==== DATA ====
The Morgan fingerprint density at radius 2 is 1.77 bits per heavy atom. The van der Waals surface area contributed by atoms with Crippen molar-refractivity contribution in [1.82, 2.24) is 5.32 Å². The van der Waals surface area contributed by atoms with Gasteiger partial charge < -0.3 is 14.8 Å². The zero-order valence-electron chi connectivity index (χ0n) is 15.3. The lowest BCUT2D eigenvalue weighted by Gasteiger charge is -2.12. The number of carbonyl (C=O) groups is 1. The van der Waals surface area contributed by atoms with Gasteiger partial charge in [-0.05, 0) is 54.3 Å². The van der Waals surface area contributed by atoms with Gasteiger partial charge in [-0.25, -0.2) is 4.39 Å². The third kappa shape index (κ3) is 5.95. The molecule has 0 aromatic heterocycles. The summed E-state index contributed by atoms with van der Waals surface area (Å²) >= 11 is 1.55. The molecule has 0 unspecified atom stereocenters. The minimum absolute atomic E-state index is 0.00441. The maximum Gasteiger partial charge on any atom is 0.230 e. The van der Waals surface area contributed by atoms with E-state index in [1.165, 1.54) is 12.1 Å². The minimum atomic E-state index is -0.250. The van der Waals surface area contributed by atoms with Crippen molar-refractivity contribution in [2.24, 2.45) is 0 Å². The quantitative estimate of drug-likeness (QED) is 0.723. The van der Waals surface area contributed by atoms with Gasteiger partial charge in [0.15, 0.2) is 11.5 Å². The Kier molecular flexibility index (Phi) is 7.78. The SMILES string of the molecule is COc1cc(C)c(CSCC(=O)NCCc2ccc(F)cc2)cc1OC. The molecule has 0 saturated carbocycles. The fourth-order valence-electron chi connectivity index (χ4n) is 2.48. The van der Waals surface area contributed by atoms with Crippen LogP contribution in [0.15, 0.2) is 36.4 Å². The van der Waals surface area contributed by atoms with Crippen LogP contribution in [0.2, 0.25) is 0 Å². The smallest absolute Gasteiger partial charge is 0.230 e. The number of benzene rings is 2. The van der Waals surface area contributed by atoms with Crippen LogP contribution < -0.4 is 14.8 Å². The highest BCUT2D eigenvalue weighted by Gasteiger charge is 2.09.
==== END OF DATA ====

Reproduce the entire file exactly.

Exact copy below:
The Morgan fingerprint density at radius 2 is 1.77 bits per heavy atom. The van der Waals surface area contributed by atoms with Crippen molar-refractivity contribution in [1.82, 2.24) is 5.32 Å². The van der Waals surface area contributed by atoms with Gasteiger partial charge < -0.3 is 14.8 Å². The zero-order valence-electron chi connectivity index (χ0n) is 15.3. The lowest BCUT2D eigenvalue weighted by Gasteiger charge is -2.12. The number of carbonyl (C=O) groups is 1. The van der Waals surface area contributed by atoms with Gasteiger partial charge in [-0.05, 0) is 54.3 Å². The van der Waals surface area contributed by atoms with Gasteiger partial charge in [-0.25, -0.2) is 4.39 Å². The third kappa shape index (κ3) is 5.95. The molecule has 0 aromatic heterocycles. The summed E-state index contributed by atoms with van der Waals surface area (Å²) >= 11 is 1.55. The molecule has 0 unspecified atom stereocenters. The minimum absolute atomic E-state index is 0.00441. The maximum Gasteiger partial charge on any atom is 0.230 e. The van der Waals surface area contributed by atoms with E-state index in [1.165, 1.54) is 12.1 Å². The minimum atomic E-state index is -0.250. The van der Waals surface area contributed by atoms with Crippen molar-refractivity contribution in [2.24, 2.45) is 0 Å². The quantitative estimate of drug-likeness (QED) is 0.723. The van der Waals surface area contributed by atoms with Gasteiger partial charge in [0.15, 0.2) is 11.5 Å². The Kier molecular flexibility index (Phi) is 7.78. The SMILES string of the molecule is COc1cc(C)c(CSCC(=O)NCCc2ccc(F)cc2)cc1OC. The molecule has 0 saturated carbocycles. The fourth-order valence-electron chi connectivity index (χ4n) is 2.48. The van der Waals surface area contributed by atoms with Crippen LogP contribution in [0.15, 0.2) is 36.4 Å². The van der Waals surface area contributed by atoms with Crippen LogP contribution in [0.2, 0.25) is 0 Å². The smallest absolute Gasteiger partial charge is 0.230 e. The number of benzene rings is 2. The van der Waals surface area contributed by atoms with Crippen LogP contribution < -0.4 is 14.8 Å². The highest BCUT2D eigenvalue weighted by Gasteiger charge is 2.09.